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London commuters are literally wasting days of their lives in traffic

Cars queue up the Mall, London.
Reuters/Luke MacGregor
Back to the grind.
  • Cassie Werber
By Cassie Werber

Cassie writes about the world of work.

Published Last updated This article is more than 2 years old.

The back-to-school transition has terrible repercussions for European drivers. City roads, blissfully quiet over the summer months, are once again getting swamped, as school-run traffic meets commuter traffic in the early morning hours of September.

Studies have found that commuting makes us unhappy. Spare a moment, then, to pity the poor Londoner.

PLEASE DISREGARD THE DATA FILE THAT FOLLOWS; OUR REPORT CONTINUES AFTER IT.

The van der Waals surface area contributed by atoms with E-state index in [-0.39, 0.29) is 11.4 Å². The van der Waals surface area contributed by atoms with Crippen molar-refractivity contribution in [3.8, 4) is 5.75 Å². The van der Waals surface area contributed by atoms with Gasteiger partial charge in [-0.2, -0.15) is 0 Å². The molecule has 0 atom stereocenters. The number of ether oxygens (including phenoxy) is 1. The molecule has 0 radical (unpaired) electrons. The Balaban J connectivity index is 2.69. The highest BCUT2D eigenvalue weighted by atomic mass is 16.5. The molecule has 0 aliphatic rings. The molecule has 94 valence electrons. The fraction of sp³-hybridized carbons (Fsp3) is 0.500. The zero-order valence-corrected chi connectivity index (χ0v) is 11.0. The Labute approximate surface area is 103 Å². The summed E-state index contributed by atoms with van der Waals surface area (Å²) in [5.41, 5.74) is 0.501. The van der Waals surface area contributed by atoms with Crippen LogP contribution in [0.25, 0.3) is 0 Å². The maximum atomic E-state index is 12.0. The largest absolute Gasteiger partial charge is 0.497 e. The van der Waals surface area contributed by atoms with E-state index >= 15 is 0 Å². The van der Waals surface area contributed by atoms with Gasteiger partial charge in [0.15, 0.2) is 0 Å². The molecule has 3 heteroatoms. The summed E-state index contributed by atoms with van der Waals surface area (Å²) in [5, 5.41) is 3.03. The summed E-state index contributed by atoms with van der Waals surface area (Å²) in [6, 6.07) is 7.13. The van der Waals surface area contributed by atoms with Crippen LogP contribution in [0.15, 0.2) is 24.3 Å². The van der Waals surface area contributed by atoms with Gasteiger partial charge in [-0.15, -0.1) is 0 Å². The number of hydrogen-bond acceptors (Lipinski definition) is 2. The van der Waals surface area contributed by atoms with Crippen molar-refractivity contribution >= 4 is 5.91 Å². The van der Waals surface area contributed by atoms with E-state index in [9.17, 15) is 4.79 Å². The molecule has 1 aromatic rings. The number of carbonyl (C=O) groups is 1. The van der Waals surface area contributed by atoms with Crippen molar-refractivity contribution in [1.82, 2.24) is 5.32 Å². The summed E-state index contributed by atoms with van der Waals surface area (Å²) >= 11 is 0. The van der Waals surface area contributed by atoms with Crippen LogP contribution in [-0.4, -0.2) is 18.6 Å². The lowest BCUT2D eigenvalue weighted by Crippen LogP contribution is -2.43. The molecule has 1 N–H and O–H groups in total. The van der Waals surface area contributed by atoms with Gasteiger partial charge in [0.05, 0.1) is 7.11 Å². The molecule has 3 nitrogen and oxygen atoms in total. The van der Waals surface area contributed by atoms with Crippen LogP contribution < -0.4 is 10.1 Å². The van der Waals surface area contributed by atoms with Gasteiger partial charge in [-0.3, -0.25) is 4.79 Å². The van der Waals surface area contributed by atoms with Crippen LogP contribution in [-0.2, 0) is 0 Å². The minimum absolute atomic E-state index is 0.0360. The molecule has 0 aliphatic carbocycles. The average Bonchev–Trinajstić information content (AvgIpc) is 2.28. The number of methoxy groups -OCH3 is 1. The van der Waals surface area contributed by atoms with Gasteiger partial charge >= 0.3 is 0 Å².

London’s heavy traffic, huge size—it’s both sprawling and populous—and often-convoluted road systems make it the worst city for car commuters in terms of time lost in traffic. Drivers in London wasted an average of 101 hours stuck in traffic last year, according to data released (pdf) this week by Eurostat, the European Union statistics office. That’s the equivalent of four entire days.

The data take in 12 countries, so don’t account for every city in Europe. But the biggest urban areas, like Paris in France, are included.

Perhaps it’s time to start cycling to work.

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